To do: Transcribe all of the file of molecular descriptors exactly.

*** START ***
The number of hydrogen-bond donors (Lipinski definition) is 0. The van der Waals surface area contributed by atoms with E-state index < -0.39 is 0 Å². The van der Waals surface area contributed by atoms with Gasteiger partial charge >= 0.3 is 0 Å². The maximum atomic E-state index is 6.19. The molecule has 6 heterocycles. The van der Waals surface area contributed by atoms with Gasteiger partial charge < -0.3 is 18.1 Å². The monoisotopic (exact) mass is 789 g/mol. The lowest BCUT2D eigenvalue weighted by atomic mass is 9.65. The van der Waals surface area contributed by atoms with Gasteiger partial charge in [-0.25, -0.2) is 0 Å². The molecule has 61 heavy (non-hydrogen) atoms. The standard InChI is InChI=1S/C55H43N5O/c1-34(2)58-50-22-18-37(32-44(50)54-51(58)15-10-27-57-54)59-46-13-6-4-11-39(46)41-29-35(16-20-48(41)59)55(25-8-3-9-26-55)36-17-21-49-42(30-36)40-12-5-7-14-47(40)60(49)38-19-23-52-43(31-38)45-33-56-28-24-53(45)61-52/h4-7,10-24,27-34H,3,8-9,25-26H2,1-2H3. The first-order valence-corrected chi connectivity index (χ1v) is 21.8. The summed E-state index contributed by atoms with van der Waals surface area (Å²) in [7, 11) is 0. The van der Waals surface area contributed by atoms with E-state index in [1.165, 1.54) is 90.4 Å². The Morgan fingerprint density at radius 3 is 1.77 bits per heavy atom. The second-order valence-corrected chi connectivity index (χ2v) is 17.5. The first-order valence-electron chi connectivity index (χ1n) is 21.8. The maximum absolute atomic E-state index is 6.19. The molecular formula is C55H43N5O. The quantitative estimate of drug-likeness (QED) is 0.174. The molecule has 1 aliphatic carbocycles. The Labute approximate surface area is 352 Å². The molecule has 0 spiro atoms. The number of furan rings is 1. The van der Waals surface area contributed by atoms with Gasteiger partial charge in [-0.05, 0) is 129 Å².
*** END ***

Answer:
The number of hydrogen-bond donors (Lipinski definition) is 0. The van der Waals surface area contributed by atoms with E-state index < -0.39 is 0 Å². The van der Waals surface area contributed by atoms with Gasteiger partial charge >= 0.3 is 0 Å². The maximum atomic E-state index is 6.19. The molecule has 6 heterocycles. The van der Waals surface area contributed by atoms with Gasteiger partial charge < -0.3 is 18.1 Å². The monoisotopic (exact) mass is 789 g/mol. The lowest BCUT2D eigenvalue weighted by atomic mass is 9.65. The van der Waals surface area contributed by atoms with Gasteiger partial charge in [-0.25, -0.2) is 0 Å². The molecule has 61 heavy (non-hydrogen) atoms. The standard InChI is InChI=1S/C55H43N5O/c1-34(2)58-50-22-18-37(32-44(50)54-51(58)15-10-27-57-54)59-46-13-6-4-11-39(46)41-29-35(16-20-48(41)59)55(25-8-3-9-26-55)36-17-21-49-42(30-36)40-12-5-7-14-47(40)60(49)38-19-23-52-43(31-38)45-33-56-28-24-53(45)61-52/h4-7,10-24,27-34H,3,8-9,25-26H2,1-2H3. The first-order valence-corrected chi connectivity index (χ1v) is 21.8. The summed E-state index contributed by atoms with van der Waals surface area (Å²) in [7, 11) is 0. The van der Waals surface area contributed by atoms with E-state index in [1.165, 1.54) is 90.4 Å². The Morgan fingerprint density at radius 3 is 1.77 bits per heavy atom. The second-order valence-corrected chi connectivity index (χ2v) is 17.5. The first-order valence-electron chi connectivity index (χ1n) is 21.8. The maximum absolute atomic E-state index is 6.19. The molecular formula is C55H43N5O. The quantitative estimate of drug-likeness (QED) is 0.174. The molecule has 1 aliphatic carbocycles. The Labute approximate surface area is 352 Å². The molecule has 0 spiro atoms. The number of furan rings is 1. The van der Waals surface area contributed by atoms with Gasteiger partial charge in [-0.05, 0) is 129 Å².